The Key to Cheap Internet Service: A Local SIM Card

There’s an easy way to get zero roaming fees, inexpensive internet service and cheap phone calls when you travel. The trick is the SIM card, a tiny, removable chip, inside your phone.

Subscriber Identity Module cards are roughly the same size, and indeed look like, the microSD memory cards you’d find in a digital camera. (Some phones actually have both microSD and SIM cards, but most just have the latter.) The main purpose of a SIM card is to store a small amount of data that lets the closest cell tower know, among other things, what wireless company you’ve subscribed to. For example, if you’re on Verizon, the SIM card will let Verizon’s tower know that, yep, you’re on Verizon.

When you’re traveling, this creates a problem. When your phone connects to the tower in a different country, the tower effectively says “I don’t know you,” and either denies you service, or tells Verizon you’re roaming. If the latter, you get whatever speed Verizon and that provider have determined is acceptable, and you get charged exorbitant roaming rates. AT&T works similarly, Sprint, T-Mobile, and Google Fi are different, but we’ll get to them later.

If you’re wondering if you can just get a different SIM card that will work on a different network, you can.

For years that’s how I’ve gotten cheap data in dozens of countries all over the world. I’d arrive in a city, head to a local cellphone company store (like Vodafone, 3, or Orange), and buy a SIM and a month of service. These would have different names, like “pay-as-you-go” or “prepaid.” but in every store I’d just say I was traveling and wanted a SIM for a few weeks, and they all knew what I was looking for. Put the new SIM in your phone (make sure you don’t lose your old one, you’ll need it when you go home!) and you’re all set. If you’re not sure how to do that, the store will probably do it for you. You can be in and out with cheap high-speed data in less than 30 minutes.

The prices vary depending on country and provider, but on average I’ve paid around $20 for a month’s worth of 4G data and calls in that country. You read that right. Most roaming packages charge that for a few days, and are slow and data-limited as well. Most companies want to look at your passport, so make sure you bring it. A handful of countries have other requirements, so a quick Google search before you go is a good idea.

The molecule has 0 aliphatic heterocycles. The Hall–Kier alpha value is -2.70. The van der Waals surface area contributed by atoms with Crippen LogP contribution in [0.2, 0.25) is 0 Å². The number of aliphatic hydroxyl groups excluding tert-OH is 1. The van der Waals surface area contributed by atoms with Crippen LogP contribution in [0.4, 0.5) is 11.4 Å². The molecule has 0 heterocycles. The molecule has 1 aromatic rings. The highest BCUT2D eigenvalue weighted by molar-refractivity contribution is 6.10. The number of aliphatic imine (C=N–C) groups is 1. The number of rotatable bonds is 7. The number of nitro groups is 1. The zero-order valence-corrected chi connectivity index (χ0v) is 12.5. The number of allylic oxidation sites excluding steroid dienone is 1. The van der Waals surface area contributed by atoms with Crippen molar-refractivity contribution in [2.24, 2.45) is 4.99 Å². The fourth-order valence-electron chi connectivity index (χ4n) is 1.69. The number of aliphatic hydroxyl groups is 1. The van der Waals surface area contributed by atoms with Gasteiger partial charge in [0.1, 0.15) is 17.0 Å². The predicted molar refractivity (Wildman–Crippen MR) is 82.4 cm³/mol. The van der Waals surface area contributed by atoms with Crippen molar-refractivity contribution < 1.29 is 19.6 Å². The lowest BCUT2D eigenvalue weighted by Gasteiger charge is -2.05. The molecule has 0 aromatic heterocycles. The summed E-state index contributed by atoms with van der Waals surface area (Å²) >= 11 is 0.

The catch, and you knew there’d have to be one, is that your phone has to be unlocked. This means your cellphone company has to enable a setting on your phone that allows you to use it on a different network. The process to do this varies, but in most cases you need to have paid off your phone. The actual unlocking process is free, though. I wrote about how this works over at Wirecutter, the product review site owned by The New York Times Company.

Not every phone will work in every country, but most new phones should be fine. Best to check with your current cellphone company to verify that your phone will work, and if it needs to be unlocked.

A handful of phones have dual-SIMs, which is exactly what it sounds like: two SIM card slots. This lets you keep your home SIM and your “away” SIM in the same phone. Not necessary for infrequent travelers, but for anyone who regularly goes to another country, quite handy.

Times are changing for SIM cards, however. Both Google and Apple have “eSIMs” in some of their phones and tablets. These Embedded-SIMs are essentially a virtual SIM card, and work across multiple cellular networks. This is how Google’s Fi works.

Speaking of Google Fi, it, along with Sprint and T-Mobile, have generous free international coverage. Generally, if you have one of these providers, you’ll be able to step of a plane just about anywhere in the world and your phone will work more or less normally. Google Fi has 4G data, Sprint and T-Mobile have far slower 2G, but offer 4G packages for a few dollars a day.

You can buy SIMs at airports, but these are often far more expensive and offer less data than those you can purchase from a local telecom company. Lists of the main providers in the Americas, Asia/Pacific, Europe, and Africa and the Middle East can be found online before you depart. There are also “universal” travel SIM cards, but these cost more than a local SIM.

No. Your apps will work, but you will have a new number. Your old number will go direct to voice mail until you return home and swap in your original SIM, which will return your phone back to normal. Just something to keep in mind.

Geoffrey Morrison is a freelance writer/photographer covering tech and travel. He’s the editor-at-large for Wirecutter and you can also find his work at CNET. He’s the author of the best-selling sci-fi novel “Undersea,” and you can follow him on Instagram or Twitter.




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